I’ve dug my heels in. But I may not be winning.
I make a conscious, daily effort to take a stand against the cultural norms of our day in the area of body image. Yep, that’s me: middle-aged, suburban rebel. Americans worship youth and beauty, thereby shackling women (in particular) with concern over their appearance. We pay thousands of dollars, and spend countless hours, “managing” our bodies as measured in pounds lost, grays dyed, wrinkles stretched/treated/injected, breasts implanted, cellulite extracted, teeth whitened, and the like.
I want something different for my daughters and the young gals for whom I lead Bible study.
When my daughter was young, getting her dressed was a chore.
It shouldn’t have been so hard… she had both a closet and dresser burgeoning with darling Gymboree ensembles. Nevertheless, our morning routines were never pleasant. Many hours were lost to screaming fits over the necessity of wearing pants, shoes and shirts. (She may not have been the only one screaming.)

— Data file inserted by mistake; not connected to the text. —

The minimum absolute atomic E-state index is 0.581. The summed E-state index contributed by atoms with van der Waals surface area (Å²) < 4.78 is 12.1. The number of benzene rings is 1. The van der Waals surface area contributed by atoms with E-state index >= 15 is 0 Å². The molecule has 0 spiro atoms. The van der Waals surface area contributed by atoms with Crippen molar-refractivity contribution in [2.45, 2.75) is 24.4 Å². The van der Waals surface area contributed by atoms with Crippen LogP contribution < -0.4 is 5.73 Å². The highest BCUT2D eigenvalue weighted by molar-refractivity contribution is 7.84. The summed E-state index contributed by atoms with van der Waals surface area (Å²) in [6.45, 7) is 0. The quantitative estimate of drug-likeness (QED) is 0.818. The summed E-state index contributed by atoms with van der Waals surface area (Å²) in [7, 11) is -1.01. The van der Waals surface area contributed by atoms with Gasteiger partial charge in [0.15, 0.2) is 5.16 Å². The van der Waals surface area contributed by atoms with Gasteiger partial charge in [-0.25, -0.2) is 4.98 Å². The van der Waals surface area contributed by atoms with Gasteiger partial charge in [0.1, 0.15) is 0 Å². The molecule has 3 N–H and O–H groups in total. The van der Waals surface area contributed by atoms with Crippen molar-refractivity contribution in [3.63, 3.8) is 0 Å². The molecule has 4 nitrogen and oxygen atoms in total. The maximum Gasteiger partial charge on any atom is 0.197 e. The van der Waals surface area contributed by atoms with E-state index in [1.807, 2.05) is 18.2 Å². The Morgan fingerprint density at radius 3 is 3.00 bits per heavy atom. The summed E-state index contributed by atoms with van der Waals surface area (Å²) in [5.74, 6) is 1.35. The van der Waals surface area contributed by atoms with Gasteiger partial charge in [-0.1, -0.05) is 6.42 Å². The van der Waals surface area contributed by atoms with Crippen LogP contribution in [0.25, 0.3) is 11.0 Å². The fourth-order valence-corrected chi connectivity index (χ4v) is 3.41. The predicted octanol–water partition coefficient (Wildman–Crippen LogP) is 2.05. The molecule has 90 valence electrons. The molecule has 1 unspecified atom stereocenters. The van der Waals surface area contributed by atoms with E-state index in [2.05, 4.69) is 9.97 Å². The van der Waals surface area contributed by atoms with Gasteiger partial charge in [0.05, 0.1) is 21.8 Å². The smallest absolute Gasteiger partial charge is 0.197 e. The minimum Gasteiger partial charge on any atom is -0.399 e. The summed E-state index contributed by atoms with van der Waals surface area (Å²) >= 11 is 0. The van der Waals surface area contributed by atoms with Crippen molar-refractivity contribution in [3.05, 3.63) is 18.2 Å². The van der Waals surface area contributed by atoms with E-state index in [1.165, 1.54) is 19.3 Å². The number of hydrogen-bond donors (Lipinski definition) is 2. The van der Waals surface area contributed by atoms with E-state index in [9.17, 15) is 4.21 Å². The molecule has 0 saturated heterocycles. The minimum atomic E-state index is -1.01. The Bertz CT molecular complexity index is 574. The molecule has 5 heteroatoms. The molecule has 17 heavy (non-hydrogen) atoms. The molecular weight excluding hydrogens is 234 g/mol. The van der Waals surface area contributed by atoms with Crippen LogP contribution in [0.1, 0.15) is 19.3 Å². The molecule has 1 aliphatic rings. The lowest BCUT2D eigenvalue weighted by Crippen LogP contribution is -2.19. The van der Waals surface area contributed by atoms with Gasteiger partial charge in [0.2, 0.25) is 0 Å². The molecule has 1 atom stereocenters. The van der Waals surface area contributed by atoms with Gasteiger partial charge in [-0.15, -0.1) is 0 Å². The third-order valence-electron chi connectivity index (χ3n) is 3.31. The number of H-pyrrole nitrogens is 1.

I like checklists, categories and formulas.
If you’ve been reading for any length of time, you already know this about me. In my life as a Christian, it’s tempting to reduce my relationship with Jesus to a set of behavioral checklists to satisfy. In my dialog with others, I see how many of us desire to know the ‘right’ way to act so our lives conform to the Christian image. In essence, we want a category to put things in so as to please God (or at least convey that appearance).
It was mine. All mine.
As a ghost writer, I don’t get the byline in the publication. And I’m okay with that: I do the writing, but the client is the subject-matter expert without whom I couldn’t write the article. Last week, however, I had been offered the byline for an article to be published in a nationally recognized magazine whose publication reaches 40,000 people. This is an uncommon honor for a ghost writer, and I was tickled pink.